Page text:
A FORMER employee with one of the Mid-West’s biggest construction firms died when his airway became obstructed after eating a chicken sandwich and some peanuts, Limerick Coroner’s Court heard.
The inquest of Eoin Bateman, 41, from Knockalisheen, Meelick, heard that he had been watching TV with his wife Diana at around 10.30pm on Sunday, February 10 of this year, when he asked her to change the channel and suddenly his body stiffened and he was left gasping for air.
She told the court that Eoin, who worked with Chieftain Construction, had eaten a chicken sandwich at around 9.15pm, and had consumed a couple of peanuts after that, but said he had no food in his mouth at the time.
She called an ambulance and contacted her next door neighbour, Edel Sherlock, who has been a registered nurse for over 22 years.
She found him unconscious on the couch and began CPR, after finding no pulse.
Ms Sherlock said he was suffered from agonal breathing, or was “gasping for air”, but did not look like someone who has choking. She examined the inside of his mouth and found a “tiny bit of peanut brittle”.
A doctor in the University Hospital Limerick said that there were two possible and inter-linked causes for this death – that his heart stopped after his airways became obstructed, or that the obstruction triggered his cardiac arrest, but couldn’t say which event occurred first.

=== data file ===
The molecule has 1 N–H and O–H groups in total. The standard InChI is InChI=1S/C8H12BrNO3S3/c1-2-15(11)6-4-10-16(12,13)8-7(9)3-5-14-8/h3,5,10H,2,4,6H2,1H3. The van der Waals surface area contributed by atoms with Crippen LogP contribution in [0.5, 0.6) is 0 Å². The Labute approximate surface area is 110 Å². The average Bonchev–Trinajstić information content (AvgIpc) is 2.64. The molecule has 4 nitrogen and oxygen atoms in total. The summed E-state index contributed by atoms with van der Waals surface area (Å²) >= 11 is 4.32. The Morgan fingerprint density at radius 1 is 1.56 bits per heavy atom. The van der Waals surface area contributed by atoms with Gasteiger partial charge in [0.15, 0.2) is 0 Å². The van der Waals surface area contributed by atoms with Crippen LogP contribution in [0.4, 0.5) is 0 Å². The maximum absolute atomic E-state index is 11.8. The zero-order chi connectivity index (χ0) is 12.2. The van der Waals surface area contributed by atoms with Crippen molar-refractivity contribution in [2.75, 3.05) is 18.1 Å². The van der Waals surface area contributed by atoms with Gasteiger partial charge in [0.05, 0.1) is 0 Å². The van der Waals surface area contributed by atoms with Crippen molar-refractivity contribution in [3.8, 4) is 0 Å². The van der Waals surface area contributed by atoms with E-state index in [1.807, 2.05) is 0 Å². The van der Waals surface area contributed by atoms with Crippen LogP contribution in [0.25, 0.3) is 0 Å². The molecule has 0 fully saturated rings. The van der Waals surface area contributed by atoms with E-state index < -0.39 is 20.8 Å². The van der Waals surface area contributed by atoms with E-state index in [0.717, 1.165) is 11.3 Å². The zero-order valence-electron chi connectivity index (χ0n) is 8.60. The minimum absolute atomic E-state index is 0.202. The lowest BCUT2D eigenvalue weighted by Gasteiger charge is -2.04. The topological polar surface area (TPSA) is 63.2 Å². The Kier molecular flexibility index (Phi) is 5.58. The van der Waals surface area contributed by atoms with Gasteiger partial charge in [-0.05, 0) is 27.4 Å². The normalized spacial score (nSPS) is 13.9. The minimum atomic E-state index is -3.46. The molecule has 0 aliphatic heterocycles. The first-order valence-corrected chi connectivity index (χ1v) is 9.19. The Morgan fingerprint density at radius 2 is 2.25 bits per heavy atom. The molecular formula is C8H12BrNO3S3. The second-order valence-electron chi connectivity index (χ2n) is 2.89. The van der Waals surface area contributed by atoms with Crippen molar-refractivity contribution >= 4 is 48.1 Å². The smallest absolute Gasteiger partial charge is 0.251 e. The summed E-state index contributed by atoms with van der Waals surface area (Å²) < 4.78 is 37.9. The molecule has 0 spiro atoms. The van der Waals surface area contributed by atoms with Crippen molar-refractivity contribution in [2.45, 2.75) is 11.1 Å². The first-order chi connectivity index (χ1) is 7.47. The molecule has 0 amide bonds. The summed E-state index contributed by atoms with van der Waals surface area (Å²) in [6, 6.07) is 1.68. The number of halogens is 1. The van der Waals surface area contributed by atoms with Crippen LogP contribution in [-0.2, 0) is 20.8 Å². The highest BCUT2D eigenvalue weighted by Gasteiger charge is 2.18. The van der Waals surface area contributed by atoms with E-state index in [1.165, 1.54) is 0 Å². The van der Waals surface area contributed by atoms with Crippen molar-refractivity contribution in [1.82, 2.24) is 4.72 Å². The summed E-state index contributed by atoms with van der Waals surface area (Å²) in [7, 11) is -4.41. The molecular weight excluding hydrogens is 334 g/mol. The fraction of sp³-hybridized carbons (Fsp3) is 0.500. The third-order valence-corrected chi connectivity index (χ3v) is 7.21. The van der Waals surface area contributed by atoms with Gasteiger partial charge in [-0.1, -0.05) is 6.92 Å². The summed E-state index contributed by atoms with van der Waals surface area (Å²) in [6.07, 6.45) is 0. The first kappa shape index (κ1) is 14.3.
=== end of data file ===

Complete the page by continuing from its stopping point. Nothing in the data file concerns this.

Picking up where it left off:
Dr Elizabeth Mulcahy, who performed the autopsy, said his death was due to acute cardio-respiratory arrest, secondary to brain damage and mechanical asphyxia.
While asphyxia or choking can sometimes have a “sinister meaning”, she said in this case it was as a result of the lack or deprivation of oxygen due to food lodged in an airway.
“I don’t think it’s an entirely clear-cut case..I don’t think we’ll get all the answers we’re looking for,” she said.
Dr Mulcahy added that a major obstruction of an airway, independent to a cardiac arrest, “could have caused his demise”, and stated that this cardio-respiratory failure resulted in brain damage.
She said she couldn’t explain why it took an hour after Mr Bateman had eaten for him to become symptomatic and said “we may never know”.
Mrs Bateman said she wished to state that she was “very happy with the standard of care” her husband received in hospital in the last week of his life.
Her barrister said she was trying to ascertain if their seven-year-old son Jack could be predisposed to any medical conditions.
The coroner, Dr Timothy Casey, expressed his sympathy to the family on this “very sad event”, which was also expressed by the gardai and the jury.
He is survived by his wife Diana, son Jack and father John Joe, and is pre-deceased by his mother Nell.
He passed away a week later on Sunday, February 17, and was buried in Ballycannon cemetery.
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